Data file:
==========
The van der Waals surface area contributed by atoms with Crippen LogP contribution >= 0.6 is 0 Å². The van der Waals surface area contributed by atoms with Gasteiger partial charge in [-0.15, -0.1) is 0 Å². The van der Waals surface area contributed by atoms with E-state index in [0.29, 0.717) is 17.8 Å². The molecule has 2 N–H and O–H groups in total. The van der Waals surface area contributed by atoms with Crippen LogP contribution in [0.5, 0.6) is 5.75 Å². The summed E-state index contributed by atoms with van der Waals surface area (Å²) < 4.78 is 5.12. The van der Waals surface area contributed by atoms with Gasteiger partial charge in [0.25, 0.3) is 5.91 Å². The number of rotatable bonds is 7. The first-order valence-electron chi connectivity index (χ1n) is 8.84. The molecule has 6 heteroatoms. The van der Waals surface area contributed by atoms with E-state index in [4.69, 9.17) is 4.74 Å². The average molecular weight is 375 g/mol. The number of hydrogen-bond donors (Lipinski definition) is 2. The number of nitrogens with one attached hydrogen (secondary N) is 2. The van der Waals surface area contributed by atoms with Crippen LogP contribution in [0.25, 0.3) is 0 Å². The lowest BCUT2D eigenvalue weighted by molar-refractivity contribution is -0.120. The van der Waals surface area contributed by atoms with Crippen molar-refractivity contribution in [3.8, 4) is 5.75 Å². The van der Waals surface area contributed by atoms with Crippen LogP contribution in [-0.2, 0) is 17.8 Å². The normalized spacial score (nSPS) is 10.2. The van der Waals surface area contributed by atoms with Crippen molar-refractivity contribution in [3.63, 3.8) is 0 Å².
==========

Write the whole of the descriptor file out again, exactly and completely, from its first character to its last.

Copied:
The van der Waals surface area contributed by atoms with Crippen LogP contribution >= 0.6 is 0 Å². The van der Waals surface area contributed by atoms with Gasteiger partial charge in [-0.15, -0.1) is 0 Å². The van der Waals surface area contributed by atoms with E-state index in [0.29, 0.717) is 17.8 Å². The molecule has 2 N–H and O–H groups in total. The van der Waals surface area contributed by atoms with Crippen LogP contribution in [0.5, 0.6) is 5.75 Å². The summed E-state index contributed by atoms with van der Waals surface area (Å²) < 4.78 is 5.12. The van der Waals surface area contributed by atoms with Gasteiger partial charge in [0.25, 0.3) is 5.91 Å². The number of rotatable bonds is 7. The first-order valence-electron chi connectivity index (χ1n) is 8.84. The molecule has 6 heteroatoms. The van der Waals surface area contributed by atoms with E-state index in [4.69, 9.17) is 4.74 Å². The average molecular weight is 375 g/mol. The number of hydrogen-bond donors (Lipinski definition) is 2. The number of nitrogens with one attached hydrogen (secondary N) is 2. The van der Waals surface area contributed by atoms with Crippen LogP contribution in [0.25, 0.3) is 0 Å². The lowest BCUT2D eigenvalue weighted by molar-refractivity contribution is -0.120. The van der Waals surface area contributed by atoms with Crippen molar-refractivity contribution in [3.8, 4) is 5.75 Å². The van der Waals surface area contributed by atoms with Crippen LogP contribution in [-0.2, 0) is 17.8 Å². The normalized spacial score (nSPS) is 10.2. The van der Waals surface area contributed by atoms with Crippen molar-refractivity contribution in [3.63, 3.8) is 0 Å².